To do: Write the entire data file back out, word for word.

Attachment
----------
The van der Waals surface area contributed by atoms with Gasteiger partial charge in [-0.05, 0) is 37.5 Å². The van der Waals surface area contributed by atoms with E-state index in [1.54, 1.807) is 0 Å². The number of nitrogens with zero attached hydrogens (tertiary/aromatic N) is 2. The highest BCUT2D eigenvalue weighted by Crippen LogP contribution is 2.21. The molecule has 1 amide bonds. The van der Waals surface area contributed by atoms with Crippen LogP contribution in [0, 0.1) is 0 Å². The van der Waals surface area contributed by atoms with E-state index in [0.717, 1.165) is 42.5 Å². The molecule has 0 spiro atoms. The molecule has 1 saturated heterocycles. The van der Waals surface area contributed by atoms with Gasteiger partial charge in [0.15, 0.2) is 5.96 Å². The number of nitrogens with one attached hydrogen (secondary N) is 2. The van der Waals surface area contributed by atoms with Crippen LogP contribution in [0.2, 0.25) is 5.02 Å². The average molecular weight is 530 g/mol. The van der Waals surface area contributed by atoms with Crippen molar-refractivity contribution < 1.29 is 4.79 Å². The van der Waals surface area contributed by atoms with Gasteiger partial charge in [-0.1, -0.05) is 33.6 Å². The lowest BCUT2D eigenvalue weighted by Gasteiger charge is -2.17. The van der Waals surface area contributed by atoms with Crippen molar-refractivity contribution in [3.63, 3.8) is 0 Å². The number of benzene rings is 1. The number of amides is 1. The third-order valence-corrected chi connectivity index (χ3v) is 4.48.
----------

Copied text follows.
The van der Waals surface area contributed by atoms with Gasteiger partial charge in [-0.05, 0) is 37.5 Å². The van der Waals surface area contributed by atoms with E-state index in [1.54, 1.807) is 0 Å². The number of nitrogens with zero attached hydrogens (tertiary/aromatic N) is 2. The highest BCUT2D eigenvalue weighted by Crippen LogP contribution is 2.21. The molecule has 1 amide bonds. The van der Waals surface area contributed by atoms with Crippen LogP contribution in [0, 0.1) is 0 Å². The van der Waals surface area contributed by atoms with E-state index in [0.717, 1.165) is 42.5 Å². The molecule has 0 spiro atoms. The molecule has 1 saturated heterocycles. The van der Waals surface area contributed by atoms with Gasteiger partial charge in [0.15, 0.2) is 5.96 Å². The number of nitrogens with one attached hydrogen (secondary N) is 2. The van der Waals surface area contributed by atoms with Crippen LogP contribution in [0.2, 0.25) is 5.02 Å². The average molecular weight is 530 g/mol. The van der Waals surface area contributed by atoms with Crippen molar-refractivity contribution < 1.29 is 4.79 Å². The van der Waals surface area contributed by atoms with Gasteiger partial charge in [-0.1, -0.05) is 33.6 Å². The lowest BCUT2D eigenvalue weighted by Gasteiger charge is -2.17. The van der Waals surface area contributed by atoms with Crippen molar-refractivity contribution in [3.63, 3.8) is 0 Å². The number of benzene rings is 1. The number of amides is 1. The third-order valence-corrected chi connectivity index (χ3v) is 4.48.